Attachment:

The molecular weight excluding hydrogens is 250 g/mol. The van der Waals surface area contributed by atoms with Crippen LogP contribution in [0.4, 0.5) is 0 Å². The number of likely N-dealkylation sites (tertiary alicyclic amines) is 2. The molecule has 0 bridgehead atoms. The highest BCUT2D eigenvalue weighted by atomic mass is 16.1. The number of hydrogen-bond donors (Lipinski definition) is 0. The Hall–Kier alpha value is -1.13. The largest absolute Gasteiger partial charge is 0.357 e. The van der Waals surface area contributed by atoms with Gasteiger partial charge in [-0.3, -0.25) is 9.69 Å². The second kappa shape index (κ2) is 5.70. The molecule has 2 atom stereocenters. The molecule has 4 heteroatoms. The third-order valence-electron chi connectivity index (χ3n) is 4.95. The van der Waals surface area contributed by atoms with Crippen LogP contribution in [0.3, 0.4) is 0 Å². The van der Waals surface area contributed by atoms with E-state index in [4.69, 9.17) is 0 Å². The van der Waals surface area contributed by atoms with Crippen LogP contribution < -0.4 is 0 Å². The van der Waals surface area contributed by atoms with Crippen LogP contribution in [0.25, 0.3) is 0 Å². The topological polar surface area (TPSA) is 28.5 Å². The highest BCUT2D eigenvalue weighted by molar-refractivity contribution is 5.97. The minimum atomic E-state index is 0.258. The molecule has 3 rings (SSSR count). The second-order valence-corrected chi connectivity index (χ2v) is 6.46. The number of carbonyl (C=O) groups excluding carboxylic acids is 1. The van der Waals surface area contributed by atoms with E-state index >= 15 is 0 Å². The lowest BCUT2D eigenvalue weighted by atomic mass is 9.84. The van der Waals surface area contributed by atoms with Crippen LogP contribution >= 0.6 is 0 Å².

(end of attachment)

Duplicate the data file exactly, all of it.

The molecular weight excluding hydrogens is 250 g/mol. The van der Waals surface area contributed by atoms with Crippen LogP contribution in [0.4, 0.5) is 0 Å². The number of likely N-dealkylation sites (tertiary alicyclic amines) is 2. The molecule has 0 bridgehead atoms. The highest BCUT2D eigenvalue weighted by atomic mass is 16.1. The number of hydrogen-bond donors (Lipinski definition) is 0. The Hall–Kier alpha value is -1.13. The largest absolute Gasteiger partial charge is 0.357 e. The van der Waals surface area contributed by atoms with Gasteiger partial charge in [-0.3, -0.25) is 9.69 Å². The second kappa shape index (κ2) is 5.70. The molecule has 2 atom stereocenters. The molecule has 4 heteroatoms. The third-order valence-electron chi connectivity index (χ3n) is 4.95. The van der Waals surface area contributed by atoms with Crippen LogP contribution in [0.3, 0.4) is 0 Å². The van der Waals surface area contributed by atoms with E-state index in [4.69, 9.17) is 0 Å². The van der Waals surface area contributed by atoms with Crippen LogP contribution < -0.4 is 0 Å². The van der Waals surface area contributed by atoms with Crippen LogP contribution in [0.25, 0.3) is 0 Å². The topological polar surface area (TPSA) is 28.5 Å². The highest BCUT2D eigenvalue weighted by molar-refractivity contribution is 5.97. The minimum atomic E-state index is 0.258. The molecule has 3 rings (SSSR count). The second-order valence-corrected chi connectivity index (χ2v) is 6.46. The number of carbonyl (C=O) groups excluding carboxylic acids is 1. The van der Waals surface area contributed by atoms with E-state index >= 15 is 0 Å². The lowest BCUT2D eigenvalue weighted by atomic mass is 9.84. The van der Waals surface area contributed by atoms with Crippen LogP contribution >= 0.6 is 0 Å².